Stats biolog. cand. mag. K. Larsen
Head, Salmon and Freshwater Fisheries Division
Danish Institute of Marine and Fisheries Research
Eels are present in practically all types of Danish inland waters: lakes, ponds, marl pits, peat pits, rivers, brooks, canals and ditches. Furthermore they are present in all coastal waters. Silver eels from the Baltic area are heavily exploited during their migration through the Sound and the Belts.
The gears used in inland waters vary much from place to place, being adapted to suit local conditions. All of it can however be traced back to a few basic types.
Pound nets for silver and yellow eel are used on the big commercially managed lakes. In these lakes this gear also serves the function of reducing the competitors for the food of eel, first of all bream, but often also small perch, ruffe and roach. The leaders for these pound nets may be up to 1 000 m and more in length depending on the slope of the bottom, but more usually they are located close to the banks e.g. in continuation of a point or a foreland) and extend only 100–150 m into the lake. Leaders may be supported by floats or mounted on poles. In the smaller bodies of water such as marl pits or peat pits, where commercial eel fishing normally does not take place, such large gear is not employed, neither is it used in running waters.
Fyke nets occur in two forms: the normal type fyke mounted on poles and the small, movable fykes (e.g. summer fykes). The latter consist of two small fykes facing each other and connected by a leader. They are stretched apart by being anchored by means of two stones or two poles fastened one at each end. A number of units are often combined together to form long chains. The large eel fykes are used by commercial fishermen mainly to catch yellow eels in lakes. The small summer fykes are also used to catch both yellow and silver eels in small water bodies, both by commercial fishermen and also by part-time fishermen and sportsfishermen.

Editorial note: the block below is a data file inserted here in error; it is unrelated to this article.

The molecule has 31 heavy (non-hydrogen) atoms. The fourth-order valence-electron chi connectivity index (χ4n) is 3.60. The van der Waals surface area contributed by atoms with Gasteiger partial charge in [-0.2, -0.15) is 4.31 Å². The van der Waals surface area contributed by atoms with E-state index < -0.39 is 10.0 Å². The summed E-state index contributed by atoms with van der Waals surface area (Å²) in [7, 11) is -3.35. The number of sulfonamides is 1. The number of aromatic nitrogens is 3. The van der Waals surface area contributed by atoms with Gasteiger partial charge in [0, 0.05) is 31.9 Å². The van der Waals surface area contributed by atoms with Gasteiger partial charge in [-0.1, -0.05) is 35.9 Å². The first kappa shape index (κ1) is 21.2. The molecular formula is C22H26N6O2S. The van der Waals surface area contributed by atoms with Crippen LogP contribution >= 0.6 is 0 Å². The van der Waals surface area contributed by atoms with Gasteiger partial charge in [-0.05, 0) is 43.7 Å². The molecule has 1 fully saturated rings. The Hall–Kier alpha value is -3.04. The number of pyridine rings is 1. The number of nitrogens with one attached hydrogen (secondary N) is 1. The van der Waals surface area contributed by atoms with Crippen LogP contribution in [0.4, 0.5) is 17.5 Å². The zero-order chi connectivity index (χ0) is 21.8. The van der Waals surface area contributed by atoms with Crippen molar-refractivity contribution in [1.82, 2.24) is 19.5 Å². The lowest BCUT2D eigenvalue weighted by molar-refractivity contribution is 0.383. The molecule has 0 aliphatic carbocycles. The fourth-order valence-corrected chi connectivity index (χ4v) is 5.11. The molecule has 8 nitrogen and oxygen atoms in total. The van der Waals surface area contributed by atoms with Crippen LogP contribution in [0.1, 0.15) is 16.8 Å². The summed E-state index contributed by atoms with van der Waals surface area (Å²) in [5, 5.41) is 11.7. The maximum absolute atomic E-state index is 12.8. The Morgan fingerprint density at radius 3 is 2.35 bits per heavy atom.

Fykes on poles are used commercially in bigger streams, mainly for silver eel, in which case the entrance is turned upstream. In streams where yellow eels ascend the river from coastal waters in October-November the fykes are turned so that the entrance faces downstream after the silver eel migration has ended. In the spring when these yellow eels descend again (together with some belated silver eels) the fykes are turned again so that the opening faces upstream. Small fykes (or traps), often made of wire netting, are used in small streams to catch silver eels.
Trawl fishing takes place only in large lakes to catch yellow eels, especially in spring when eel prices are sufficiently high to warrant this rather expensive fishing method. Trawling is also undertaken to reduce the number of competitors for the food of eel.
Beach seines are used to a small extent, principally in medium or small lakes to catch yellow eels during the summer.